Actor Charlie Sheen attends a charity softball game to benefit “California Strong” at Pepperdine University on January 13, 2019 in Malibu, California. (Rich Polk/Getty Images for California Strong)

How Russia Tried to Weaponize Charlie Sheen

What’s behind an odd, international campaign to free a Russian operative from a Libyan jail?

Italian Prime Minister Giuseppe Conte and French President Emmanuel Macron speak after the closing press conference of the seventh Med7 Mediterranean countries summit in Corsica on Sept. 10.

Turkish Aggression Pushed Italy and France to Join Forces in the Mediterranean. Now What?

Formerly competitors, Paris and Rome’s Pax Mediterranea may spell Ankara’s final estrangement from Europe.

A person walks past the Chinese Consulate General in San Francisco, where one Chinese researcher is taking refuge from U.S. indictments, on July 23.

As Decoupling Grows, the West Risks Losing Insight Into China

A collapsing relationship could create a lost generation of experts.

Querdenker, or “lateral thinker,” is written on the sign of a participant at a march against Germany’s COVID-19 measures across the Oberkassel Bridge in Düsseldorf on Sept. 20.

Germany’s Lateral Thinkers, Unite

The Querdenker protests against coronavirus prevention measures sweeping the country’s cities show that free speech is alive and well.

A man walks past a large billboard showing a woman wearing Italy’s national flag as a face mask and the headline “All together, without fear,” in Naples, Italy, on March 22.

How Italy Snatched Health From the Jaws of Death

Those who used to scoff at its mismanagement should take note of Rome’s strategy for defeating COVID-19.

U.S. President Donald Trump sits with Secretary of State Mike Pompeo

How Pompeo Blurs the Line Between Diplomacy and Politics

Pompeo's speeches in potential battleground states during official State Department trips have drawn fire from Democratic lawmakers.

A Somali American protester kneels during a call for justice for George Floyd, a Black man who was killed by police, in Minneapolis on June 1.

‘This Is Personal’: Minnesota’s Somali Americans Fear Reckoning in Second Trump Term

A solid blue state is closer to being in play this year—galvanizing Somali Americans in an election they call “do or die.”

U.S. House Speaker Nancy Pelosi and Senate Majority Leader Mitch McConnell stand for the presentation of colors during a Congressional Gold Medal ceremony at the U.S. Capitol in Washington on Jan. 15.

The Republican and Democratic Parties Are Heading for Collapse

U.S. political parties have reshuffled every few decades, and 2020 may be the year they do it again.

U.S. President Donald Trump shakes hands with Chinese President Xi Jinping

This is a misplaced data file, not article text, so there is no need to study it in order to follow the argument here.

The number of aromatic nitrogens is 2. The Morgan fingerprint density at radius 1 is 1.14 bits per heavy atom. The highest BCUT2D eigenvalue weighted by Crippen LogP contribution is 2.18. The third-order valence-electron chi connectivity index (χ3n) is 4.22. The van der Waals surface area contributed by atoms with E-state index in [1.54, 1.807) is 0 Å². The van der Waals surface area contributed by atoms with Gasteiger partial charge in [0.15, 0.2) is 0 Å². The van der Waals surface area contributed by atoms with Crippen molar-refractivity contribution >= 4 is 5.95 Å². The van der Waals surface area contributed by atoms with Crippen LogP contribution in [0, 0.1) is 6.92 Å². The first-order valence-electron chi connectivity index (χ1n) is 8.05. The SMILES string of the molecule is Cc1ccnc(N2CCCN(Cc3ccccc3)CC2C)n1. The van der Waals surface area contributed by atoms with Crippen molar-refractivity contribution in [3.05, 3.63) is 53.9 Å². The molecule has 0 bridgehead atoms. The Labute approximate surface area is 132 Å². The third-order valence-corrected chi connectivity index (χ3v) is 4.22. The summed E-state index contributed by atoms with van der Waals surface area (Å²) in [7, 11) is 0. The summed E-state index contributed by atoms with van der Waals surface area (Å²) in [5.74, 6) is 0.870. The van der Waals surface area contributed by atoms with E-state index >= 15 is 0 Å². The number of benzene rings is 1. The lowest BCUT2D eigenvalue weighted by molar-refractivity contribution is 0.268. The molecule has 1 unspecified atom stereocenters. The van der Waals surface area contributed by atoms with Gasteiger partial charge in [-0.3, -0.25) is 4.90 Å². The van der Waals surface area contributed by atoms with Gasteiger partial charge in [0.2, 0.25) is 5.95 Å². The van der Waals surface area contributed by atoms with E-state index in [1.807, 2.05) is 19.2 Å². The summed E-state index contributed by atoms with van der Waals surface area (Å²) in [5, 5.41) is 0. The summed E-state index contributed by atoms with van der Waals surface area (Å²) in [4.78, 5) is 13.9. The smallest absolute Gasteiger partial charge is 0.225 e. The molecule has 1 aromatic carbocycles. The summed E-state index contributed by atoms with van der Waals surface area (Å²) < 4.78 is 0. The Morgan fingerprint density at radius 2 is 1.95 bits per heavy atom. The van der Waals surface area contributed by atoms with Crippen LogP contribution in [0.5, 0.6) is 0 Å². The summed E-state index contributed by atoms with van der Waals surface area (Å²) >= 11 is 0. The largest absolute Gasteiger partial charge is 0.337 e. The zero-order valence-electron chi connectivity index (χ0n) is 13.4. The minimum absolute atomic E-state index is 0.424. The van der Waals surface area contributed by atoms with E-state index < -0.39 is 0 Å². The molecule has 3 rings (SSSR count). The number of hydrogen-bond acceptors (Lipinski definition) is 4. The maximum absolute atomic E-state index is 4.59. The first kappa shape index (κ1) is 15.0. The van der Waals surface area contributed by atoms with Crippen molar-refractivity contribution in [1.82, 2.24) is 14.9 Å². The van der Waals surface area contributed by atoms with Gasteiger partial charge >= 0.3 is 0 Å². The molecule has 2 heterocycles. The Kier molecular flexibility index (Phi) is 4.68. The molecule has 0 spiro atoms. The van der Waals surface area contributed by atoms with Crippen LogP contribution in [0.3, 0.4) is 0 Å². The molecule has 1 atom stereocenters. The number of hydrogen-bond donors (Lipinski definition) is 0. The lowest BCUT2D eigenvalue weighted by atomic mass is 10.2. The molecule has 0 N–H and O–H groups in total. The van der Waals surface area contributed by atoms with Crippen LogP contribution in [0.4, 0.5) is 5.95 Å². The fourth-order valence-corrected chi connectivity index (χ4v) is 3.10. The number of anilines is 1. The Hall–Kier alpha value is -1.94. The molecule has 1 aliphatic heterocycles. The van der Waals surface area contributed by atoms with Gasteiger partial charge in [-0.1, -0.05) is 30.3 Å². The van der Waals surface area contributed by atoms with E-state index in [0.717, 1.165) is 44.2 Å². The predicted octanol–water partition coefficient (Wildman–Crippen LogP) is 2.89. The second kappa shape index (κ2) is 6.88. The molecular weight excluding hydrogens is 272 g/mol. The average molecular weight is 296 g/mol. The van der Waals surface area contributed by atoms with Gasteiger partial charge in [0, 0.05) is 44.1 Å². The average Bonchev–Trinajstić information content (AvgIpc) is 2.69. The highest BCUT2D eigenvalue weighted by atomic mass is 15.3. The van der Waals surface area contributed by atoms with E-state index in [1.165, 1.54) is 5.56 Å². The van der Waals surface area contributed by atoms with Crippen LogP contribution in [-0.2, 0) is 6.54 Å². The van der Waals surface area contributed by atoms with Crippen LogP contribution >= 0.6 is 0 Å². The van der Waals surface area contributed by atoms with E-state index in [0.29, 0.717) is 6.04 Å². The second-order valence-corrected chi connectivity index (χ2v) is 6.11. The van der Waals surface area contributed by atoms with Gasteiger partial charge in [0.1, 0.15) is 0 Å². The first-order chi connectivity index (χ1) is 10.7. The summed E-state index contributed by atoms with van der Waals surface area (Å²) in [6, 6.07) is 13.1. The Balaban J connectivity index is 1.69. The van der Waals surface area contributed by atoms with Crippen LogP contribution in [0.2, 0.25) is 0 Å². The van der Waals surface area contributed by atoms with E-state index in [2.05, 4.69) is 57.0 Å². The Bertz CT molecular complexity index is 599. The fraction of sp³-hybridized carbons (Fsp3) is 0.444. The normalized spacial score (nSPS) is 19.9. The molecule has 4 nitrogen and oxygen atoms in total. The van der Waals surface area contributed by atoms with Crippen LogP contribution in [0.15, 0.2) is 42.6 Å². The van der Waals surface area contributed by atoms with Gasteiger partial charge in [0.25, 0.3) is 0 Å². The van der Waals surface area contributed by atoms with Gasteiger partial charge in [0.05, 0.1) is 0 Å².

The United States Needs a New Strategic Mindset

For decades, U.S. strategists were thinking short-term. Its leaders should start taking an infinite perspective.

A view of a mostly deserted lapis lazuli mining encampment in the Afghan province of Badakhshan on Oct. 16, 2016.

The Taliban, at Least, Are Striking Gold in Afghanistan

The militant group mines almost half a billion dollars a year from Afghan soil—and wants more.

A girl practices ballet during a distant lesson via a mobile phone in Nairobi on May 22.

Africa’s Creative Industries Are Ripe for U.S. Investment

The continent's pop culture market is booming, just as U.S.-Chinese competition is heating up.

Former U.S. Presidents Barack Obama, George W. Bush and Bill Clinton attend the trophy presentation prior to Thursday foursome matches of the Presidents Cup at Liberty National Golf Club on September 28, 2017 in Jersey City, New Jersey.

Is the Blob Really Blameless?

How not to evaluate American grand strategy.

U.S. Secretary of State Mike Pompeo speaks about the Commission on Unalienable Rights at the National Constitution Center in Philadelphia on July 16.

Pompeo’s Critics Misrepresent the Commission on Unalienable Rights

The NGOs and activists criticizing the commission’s inaugural report are distorting its contents.

Workers move iron girders from a crane at the Grand Ethiopian Renaissance Dam, near Guba in Ethiopia, on Dec. 26, 2019.

The Ethiopian-Egyptian Water War Has Begun

The conflict between Ethiopia and Egypt over the Grand Ethiopian Renaissance Dam has already started. It’s just happening in cyberspace.

U.S. President Donald Trump addresses the U.N. General Assembly in New York on Sept. 24, 2019.

What the U.N. Is Good For… or Could Be

The best way to advance U.S. interests isn’t to chastise the United Nations—it’s to participate actively in its proceedings.

U.S. President Donald Trump looks on as Secretary of State Mike Pompeo speaks during a press conference on the sidelines of the United Nations General Assembly on September 25, 2019 in New York City. (Drew Angerer/Getty Images)

Much Maligned But Still Necessary: the U.N. at 75

The postwar institution designed to maintain global peace has fallen short of many goals, but on the whole succeeded.

A demonstrator wears a bee mask during a demonstration for biodiversity called by the World Wide Fund for Nature in Paris on May 4, 2019.

Repairing Humanity’s Relationship With the Planet Will Be Cheaper Than Continuing to Let It Slide

The choice is simple: accept devastating wildfires, extreme weather, species loss, and disease outbreaks or secure a sustainable future at a fraction of the cost.

US Secretary of State Mike Pompeo speaks during a news conference to announce the Trump administration's restoration of sanctions on Iran, on September 21, 2020, at the US State Department in Washington, DC.

U.S. Isolated at U.N. as Push to Ramp Up Pressure on Iran Fails

“We don’t need a cheering section,” said Trump’s U.N ambassador. But Washington does need international compliance to make snapback sanctions work.

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